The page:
Big L Legacy represents what we normally think when we to reference significant creative impact. Big L legacies are those that history has remembered, text books reference, and others revere, imitate and immortalize. The size of Big L Legacy is global.
Little l legacy represents how we impact those we interact with personally. These are our individual, humanistic, organismic, direct, person-to-person, emotional interpersonal interactions. It extends to the community directly around us who know and experience us intimately.
I think the problem here is clear: we are holding ourselves to big L Legacy and disregarding little l legacy. The problem is that big L Legacy is not decided by us. It is really decided by zeitgeist (unfamiliar with that concept? Do a little side research- it’s awesome). In other words, there were more than one DaVinci, Beethoven, or Einstein. The reason those that we revere with big L Legacies got that name, as opposed to the others of equal standing, is a variety of time/place/person specific variables that the individual that got lucky on the Legacy score could not control. Maybe I will dedicate a future post just to looking at creative zeitgeist. I submit to you- that since Legacy is decided by others- usually strangers- for us- that it is less valuable and certainly unhealthy to chase. It is truly moot, in a way.
Little legacy is where I want you to redirect your urge to make an impact. The most important value we have is to those who know us intimately. On a personal level, our close friends, family and neighbors are those who are directly impacted by and therefore valuable in our lives- us to their lives and their lives to ours. Creatively, we may not be the most amazing global artist (which is also subjective and arguable what that even means), but we are the person at the place who shared what another person or group of people needed. You may want to dismiss this idea as “ok, sure, we all get trophies” mentality- this is not what I’m saying. I’m saying you are an important and necessary part of the fabric of your interpersonal and creative community. Your investment and time spent with the world directly around you leaves the mightiest impact you can possibly make.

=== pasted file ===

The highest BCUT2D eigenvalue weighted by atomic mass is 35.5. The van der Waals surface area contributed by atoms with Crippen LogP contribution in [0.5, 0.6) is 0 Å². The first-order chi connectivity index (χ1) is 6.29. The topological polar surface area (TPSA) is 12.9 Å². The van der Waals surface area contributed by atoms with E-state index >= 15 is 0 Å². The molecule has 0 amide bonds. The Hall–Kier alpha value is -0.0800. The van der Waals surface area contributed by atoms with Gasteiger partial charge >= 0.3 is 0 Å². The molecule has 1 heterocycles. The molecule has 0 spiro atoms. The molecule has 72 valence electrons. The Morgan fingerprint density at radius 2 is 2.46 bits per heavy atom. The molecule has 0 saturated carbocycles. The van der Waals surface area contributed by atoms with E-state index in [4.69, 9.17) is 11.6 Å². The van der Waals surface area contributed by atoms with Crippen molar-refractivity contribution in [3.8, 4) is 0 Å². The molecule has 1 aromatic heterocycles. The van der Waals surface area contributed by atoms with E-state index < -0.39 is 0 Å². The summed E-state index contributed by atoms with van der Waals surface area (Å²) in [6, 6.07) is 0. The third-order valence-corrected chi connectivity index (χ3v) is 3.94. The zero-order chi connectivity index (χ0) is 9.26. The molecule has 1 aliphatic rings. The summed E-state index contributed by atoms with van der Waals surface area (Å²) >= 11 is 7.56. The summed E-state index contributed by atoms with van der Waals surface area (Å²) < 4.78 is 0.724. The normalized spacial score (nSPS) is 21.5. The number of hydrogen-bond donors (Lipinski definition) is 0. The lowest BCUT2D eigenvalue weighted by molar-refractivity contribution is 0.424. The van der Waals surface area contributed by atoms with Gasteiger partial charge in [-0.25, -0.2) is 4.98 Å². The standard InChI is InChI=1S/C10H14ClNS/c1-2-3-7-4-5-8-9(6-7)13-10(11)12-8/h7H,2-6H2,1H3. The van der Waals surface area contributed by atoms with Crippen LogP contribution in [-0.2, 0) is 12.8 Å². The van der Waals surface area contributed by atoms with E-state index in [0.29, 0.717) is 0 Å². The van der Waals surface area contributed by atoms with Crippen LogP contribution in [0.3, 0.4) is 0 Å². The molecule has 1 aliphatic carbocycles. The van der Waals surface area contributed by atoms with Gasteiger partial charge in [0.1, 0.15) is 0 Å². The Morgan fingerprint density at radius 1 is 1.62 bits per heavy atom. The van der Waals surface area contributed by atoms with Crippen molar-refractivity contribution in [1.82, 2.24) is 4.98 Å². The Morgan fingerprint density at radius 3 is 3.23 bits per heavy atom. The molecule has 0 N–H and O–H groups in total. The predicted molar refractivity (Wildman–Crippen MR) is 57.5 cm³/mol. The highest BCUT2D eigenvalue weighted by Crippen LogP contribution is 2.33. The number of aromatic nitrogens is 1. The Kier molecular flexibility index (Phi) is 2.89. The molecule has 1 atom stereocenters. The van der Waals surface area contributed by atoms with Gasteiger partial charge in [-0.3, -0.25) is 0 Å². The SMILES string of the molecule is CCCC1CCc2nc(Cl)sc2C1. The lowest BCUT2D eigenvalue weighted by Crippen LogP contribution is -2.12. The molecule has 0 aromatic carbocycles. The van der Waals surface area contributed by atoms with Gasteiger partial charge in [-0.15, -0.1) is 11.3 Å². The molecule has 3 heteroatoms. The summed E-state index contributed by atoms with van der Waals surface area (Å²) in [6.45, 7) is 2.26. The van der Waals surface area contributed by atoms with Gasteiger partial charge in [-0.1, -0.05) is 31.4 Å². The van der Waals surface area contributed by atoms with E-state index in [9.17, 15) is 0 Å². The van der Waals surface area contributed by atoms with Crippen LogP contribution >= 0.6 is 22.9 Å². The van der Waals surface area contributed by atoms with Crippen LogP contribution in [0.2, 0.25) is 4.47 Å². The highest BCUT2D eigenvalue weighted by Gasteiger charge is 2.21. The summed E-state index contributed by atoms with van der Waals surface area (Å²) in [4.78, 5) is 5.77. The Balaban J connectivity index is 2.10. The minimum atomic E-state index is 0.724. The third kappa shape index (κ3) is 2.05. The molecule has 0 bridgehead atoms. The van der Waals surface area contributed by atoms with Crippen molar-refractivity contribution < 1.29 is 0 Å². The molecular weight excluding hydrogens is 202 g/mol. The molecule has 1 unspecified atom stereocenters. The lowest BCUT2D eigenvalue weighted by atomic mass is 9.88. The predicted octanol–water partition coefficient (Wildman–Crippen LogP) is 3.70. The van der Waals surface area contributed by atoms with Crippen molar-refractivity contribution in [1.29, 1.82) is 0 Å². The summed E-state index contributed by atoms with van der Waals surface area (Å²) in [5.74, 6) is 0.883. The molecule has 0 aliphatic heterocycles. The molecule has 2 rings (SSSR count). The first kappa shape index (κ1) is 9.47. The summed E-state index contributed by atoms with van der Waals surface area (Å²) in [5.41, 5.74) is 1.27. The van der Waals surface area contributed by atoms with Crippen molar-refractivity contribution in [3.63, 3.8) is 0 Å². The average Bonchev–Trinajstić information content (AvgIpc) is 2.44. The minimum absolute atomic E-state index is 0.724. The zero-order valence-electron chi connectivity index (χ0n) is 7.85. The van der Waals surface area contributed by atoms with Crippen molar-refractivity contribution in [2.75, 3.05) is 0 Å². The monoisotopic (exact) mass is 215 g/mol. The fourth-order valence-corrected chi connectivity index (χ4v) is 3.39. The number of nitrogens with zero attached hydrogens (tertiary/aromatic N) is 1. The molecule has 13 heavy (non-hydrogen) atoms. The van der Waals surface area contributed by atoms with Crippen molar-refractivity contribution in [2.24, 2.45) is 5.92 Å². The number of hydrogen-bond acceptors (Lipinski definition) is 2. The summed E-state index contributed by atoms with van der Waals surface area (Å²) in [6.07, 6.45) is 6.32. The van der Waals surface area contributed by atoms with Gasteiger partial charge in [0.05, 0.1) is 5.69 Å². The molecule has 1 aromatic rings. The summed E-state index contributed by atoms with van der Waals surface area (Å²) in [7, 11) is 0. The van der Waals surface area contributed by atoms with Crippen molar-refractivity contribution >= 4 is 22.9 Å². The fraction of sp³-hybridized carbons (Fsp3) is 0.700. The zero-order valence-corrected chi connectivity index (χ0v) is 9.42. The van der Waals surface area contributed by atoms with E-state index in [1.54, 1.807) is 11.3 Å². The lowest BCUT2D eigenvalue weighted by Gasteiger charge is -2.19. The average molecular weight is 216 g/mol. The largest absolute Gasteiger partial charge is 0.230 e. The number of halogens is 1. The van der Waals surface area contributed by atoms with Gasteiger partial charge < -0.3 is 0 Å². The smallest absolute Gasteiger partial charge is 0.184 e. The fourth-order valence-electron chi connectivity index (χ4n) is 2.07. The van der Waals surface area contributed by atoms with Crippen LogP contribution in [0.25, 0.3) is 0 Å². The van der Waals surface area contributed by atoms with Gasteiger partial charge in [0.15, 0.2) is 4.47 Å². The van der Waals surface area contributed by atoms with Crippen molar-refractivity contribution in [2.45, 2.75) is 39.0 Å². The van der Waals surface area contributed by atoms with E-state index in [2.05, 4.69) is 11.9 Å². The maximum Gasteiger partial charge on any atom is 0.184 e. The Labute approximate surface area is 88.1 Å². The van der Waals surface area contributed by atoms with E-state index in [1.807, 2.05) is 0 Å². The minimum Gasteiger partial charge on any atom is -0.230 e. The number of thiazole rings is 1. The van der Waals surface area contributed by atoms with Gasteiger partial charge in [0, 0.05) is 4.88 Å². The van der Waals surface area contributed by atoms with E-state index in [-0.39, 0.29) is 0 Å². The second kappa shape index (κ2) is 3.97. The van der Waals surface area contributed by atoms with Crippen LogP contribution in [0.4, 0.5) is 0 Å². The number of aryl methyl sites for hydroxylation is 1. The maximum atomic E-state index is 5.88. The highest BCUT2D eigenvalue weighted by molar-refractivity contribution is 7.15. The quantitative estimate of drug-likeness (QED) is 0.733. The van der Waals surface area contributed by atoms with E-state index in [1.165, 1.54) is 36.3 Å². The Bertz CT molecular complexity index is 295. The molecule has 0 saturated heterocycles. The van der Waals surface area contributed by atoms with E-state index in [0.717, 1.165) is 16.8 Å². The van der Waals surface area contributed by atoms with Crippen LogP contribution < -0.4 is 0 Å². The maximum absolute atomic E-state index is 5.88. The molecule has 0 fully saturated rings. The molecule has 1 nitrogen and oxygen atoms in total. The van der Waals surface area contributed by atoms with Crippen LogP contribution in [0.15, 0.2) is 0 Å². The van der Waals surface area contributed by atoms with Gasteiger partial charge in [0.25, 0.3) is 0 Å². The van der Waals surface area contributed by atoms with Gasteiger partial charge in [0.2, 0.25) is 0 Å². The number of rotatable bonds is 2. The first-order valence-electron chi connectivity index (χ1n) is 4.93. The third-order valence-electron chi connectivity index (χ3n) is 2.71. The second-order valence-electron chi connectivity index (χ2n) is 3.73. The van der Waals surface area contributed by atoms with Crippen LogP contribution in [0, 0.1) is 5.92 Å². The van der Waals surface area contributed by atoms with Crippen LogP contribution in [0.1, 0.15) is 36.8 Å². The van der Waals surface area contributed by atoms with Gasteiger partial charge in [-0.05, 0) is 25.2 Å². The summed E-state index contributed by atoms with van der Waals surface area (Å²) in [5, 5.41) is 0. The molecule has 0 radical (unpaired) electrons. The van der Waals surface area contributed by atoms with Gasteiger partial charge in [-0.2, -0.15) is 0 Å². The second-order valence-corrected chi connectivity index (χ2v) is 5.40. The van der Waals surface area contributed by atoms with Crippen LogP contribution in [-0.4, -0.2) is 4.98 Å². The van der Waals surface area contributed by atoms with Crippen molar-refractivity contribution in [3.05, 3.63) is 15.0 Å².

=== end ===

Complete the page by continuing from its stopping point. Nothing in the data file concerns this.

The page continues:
I understand this concept is counterintuitive and so I challenge you to challenge it. Do a little experiment or series of experiments. Spend more time on a relationship, in a local creative event or in your community. Watch how quickly and positively others around you respond. How grateful they are. How quickly you are integrated. How you begin to feel about yourself.
After all, how many “great” creative people are on your own list of the most influential people in your life? How many people on that list are those that took the time to be present in your life, and that you spent precious minutes of your life with in return?
Are you plagued by personal legacy fears and questions? Are you at one of the legacy milestones? Do you want to resolve one that has passed? I am here to help.
(C) 2018 Creatively, LLC
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is a Creativity Coach, Creativity Counselor and Professional Artist in Sykesville, Maryland. She provides Online Creativity Counseling in Maryland and Virginia, and Online Creativity Coaching throughout the USA, Canada and the UK.
The information provided in this blog is from my own clinical experiences and training. It is intended to supplement your clinical care. Never make major life changes before consulting with your treatment team. If you are unsure of your safety or wellbeing, do not hesitate to get help immediately.